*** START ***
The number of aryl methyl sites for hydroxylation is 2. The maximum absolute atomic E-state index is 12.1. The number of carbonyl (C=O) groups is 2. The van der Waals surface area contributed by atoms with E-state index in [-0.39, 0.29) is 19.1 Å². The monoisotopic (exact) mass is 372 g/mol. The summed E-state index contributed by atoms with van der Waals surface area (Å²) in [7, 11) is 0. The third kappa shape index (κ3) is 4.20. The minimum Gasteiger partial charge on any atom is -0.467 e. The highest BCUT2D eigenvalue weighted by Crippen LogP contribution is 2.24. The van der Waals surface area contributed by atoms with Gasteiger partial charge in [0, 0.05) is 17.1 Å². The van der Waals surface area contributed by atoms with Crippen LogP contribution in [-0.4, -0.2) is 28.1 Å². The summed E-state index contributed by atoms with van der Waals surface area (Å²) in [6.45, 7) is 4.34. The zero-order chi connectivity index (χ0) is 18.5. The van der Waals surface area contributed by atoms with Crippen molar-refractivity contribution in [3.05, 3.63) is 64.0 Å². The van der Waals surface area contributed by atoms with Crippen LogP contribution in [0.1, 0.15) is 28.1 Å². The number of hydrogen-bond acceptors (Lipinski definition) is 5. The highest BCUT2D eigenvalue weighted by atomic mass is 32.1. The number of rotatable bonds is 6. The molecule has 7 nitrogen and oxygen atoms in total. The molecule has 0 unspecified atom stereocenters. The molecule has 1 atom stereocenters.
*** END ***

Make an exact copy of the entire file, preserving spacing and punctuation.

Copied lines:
The number of aryl methyl sites for hydroxylation is 2. The maximum absolute atomic E-state index is 12.1. The number of carbonyl (C=O) groups is 2. The van der Waals surface area contributed by atoms with E-state index in [-0.39, 0.29) is 19.1 Å². The monoisotopic (exact) mass is 372 g/mol. The summed E-state index contributed by atoms with van der Waals surface area (Å²) in [7, 11) is 0. The third kappa shape index (κ3) is 4.20. The minimum Gasteiger partial charge on any atom is -0.467 e. The highest BCUT2D eigenvalue weighted by Crippen LogP contribution is 2.24. The van der Waals surface area contributed by atoms with Gasteiger partial charge in [0, 0.05) is 17.1 Å². The van der Waals surface area contributed by atoms with Crippen LogP contribution in [-0.4, -0.2) is 28.1 Å². The summed E-state index contributed by atoms with van der Waals surface area (Å²) in [6.45, 7) is 4.34. The zero-order chi connectivity index (χ0) is 18.5. The van der Waals surface area contributed by atoms with Crippen molar-refractivity contribution in [3.05, 3.63) is 64.0 Å². The van der Waals surface area contributed by atoms with Crippen LogP contribution in [0.1, 0.15) is 28.1 Å². The number of hydrogen-bond acceptors (Lipinski definition) is 5. The highest BCUT2D eigenvalue weighted by atomic mass is 32.1. The number of rotatable bonds is 6. The molecule has 7 nitrogen and oxygen atoms in total. The molecule has 0 unspecified atom stereocenters. The molecule has 1 atom stereocenters.